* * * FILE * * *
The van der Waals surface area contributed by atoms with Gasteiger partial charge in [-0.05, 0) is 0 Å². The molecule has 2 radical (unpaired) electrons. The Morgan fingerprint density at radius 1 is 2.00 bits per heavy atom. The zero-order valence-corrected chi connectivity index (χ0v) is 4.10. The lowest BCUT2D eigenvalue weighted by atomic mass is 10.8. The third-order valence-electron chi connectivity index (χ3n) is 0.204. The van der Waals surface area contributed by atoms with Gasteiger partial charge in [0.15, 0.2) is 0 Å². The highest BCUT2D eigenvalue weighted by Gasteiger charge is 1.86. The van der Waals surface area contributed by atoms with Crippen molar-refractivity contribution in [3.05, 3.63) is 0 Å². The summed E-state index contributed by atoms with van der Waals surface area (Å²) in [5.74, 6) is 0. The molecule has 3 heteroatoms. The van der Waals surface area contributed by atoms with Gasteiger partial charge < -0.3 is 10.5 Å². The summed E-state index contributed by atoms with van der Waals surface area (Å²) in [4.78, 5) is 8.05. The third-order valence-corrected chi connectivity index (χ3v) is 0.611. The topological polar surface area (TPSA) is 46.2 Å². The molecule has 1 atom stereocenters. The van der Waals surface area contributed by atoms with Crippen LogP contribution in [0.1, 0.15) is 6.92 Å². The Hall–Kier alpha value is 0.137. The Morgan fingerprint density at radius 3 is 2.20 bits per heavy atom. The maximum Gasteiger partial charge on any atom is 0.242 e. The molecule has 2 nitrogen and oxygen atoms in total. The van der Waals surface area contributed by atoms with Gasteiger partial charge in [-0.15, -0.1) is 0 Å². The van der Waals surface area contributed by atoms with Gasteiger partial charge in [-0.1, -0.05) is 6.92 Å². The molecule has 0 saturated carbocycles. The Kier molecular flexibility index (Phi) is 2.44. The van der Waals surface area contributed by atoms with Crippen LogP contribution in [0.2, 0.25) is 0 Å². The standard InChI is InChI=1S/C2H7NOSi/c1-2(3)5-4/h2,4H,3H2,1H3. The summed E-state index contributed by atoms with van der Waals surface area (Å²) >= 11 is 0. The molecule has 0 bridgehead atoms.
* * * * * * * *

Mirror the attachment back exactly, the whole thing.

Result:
The van der Waals surface area contributed by atoms with Gasteiger partial charge in [-0.05, 0) is 0 Å². The molecule has 2 radical (unpaired) electrons. The Morgan fingerprint density at radius 1 is 2.00 bits per heavy atom. The zero-order valence-corrected chi connectivity index (χ0v) is 4.10. The lowest BCUT2D eigenvalue weighted by atomic mass is 10.8. The third-order valence-electron chi connectivity index (χ3n) is 0.204. The van der Waals surface area contributed by atoms with Gasteiger partial charge in [0.15, 0.2) is 0 Å². The highest BCUT2D eigenvalue weighted by Gasteiger charge is 1.86. The van der Waals surface area contributed by atoms with Crippen molar-refractivity contribution in [3.05, 3.63) is 0 Å². The summed E-state index contributed by atoms with van der Waals surface area (Å²) in [5.74, 6) is 0. The molecule has 3 heteroatoms. The van der Waals surface area contributed by atoms with Gasteiger partial charge < -0.3 is 10.5 Å². The summed E-state index contributed by atoms with van der Waals surface area (Å²) in [4.78, 5) is 8.05. The third-order valence-corrected chi connectivity index (χ3v) is 0.611. The topological polar surface area (TPSA) is 46.2 Å². The molecule has 1 atom stereocenters. The van der Waals surface area contributed by atoms with Crippen LogP contribution in [0.1, 0.15) is 6.92 Å². The Hall–Kier alpha value is 0.137. The Morgan fingerprint density at radius 3 is 2.20 bits per heavy atom. The maximum Gasteiger partial charge on any atom is 0.242 e. The molecule has 2 nitrogen and oxygen atoms in total. The van der Waals surface area contributed by atoms with Gasteiger partial charge in [-0.15, -0.1) is 0 Å². The van der Waals surface area contributed by atoms with Gasteiger partial charge in [-0.1, -0.05) is 6.92 Å². The molecule has 0 saturated carbocycles. The Kier molecular flexibility index (Phi) is 2.44. The van der Waals surface area contributed by atoms with Crippen LogP contribution in [0.2, 0.25) is 0 Å². The standard InChI is InChI=1S/C2H7NOSi/c1-2(3)5-4/h2,4H,3H2,1H3. The summed E-state index contributed by atoms with van der Waals surface area (Å²) >= 11 is 0. The molecule has 0 bridgehead atoms.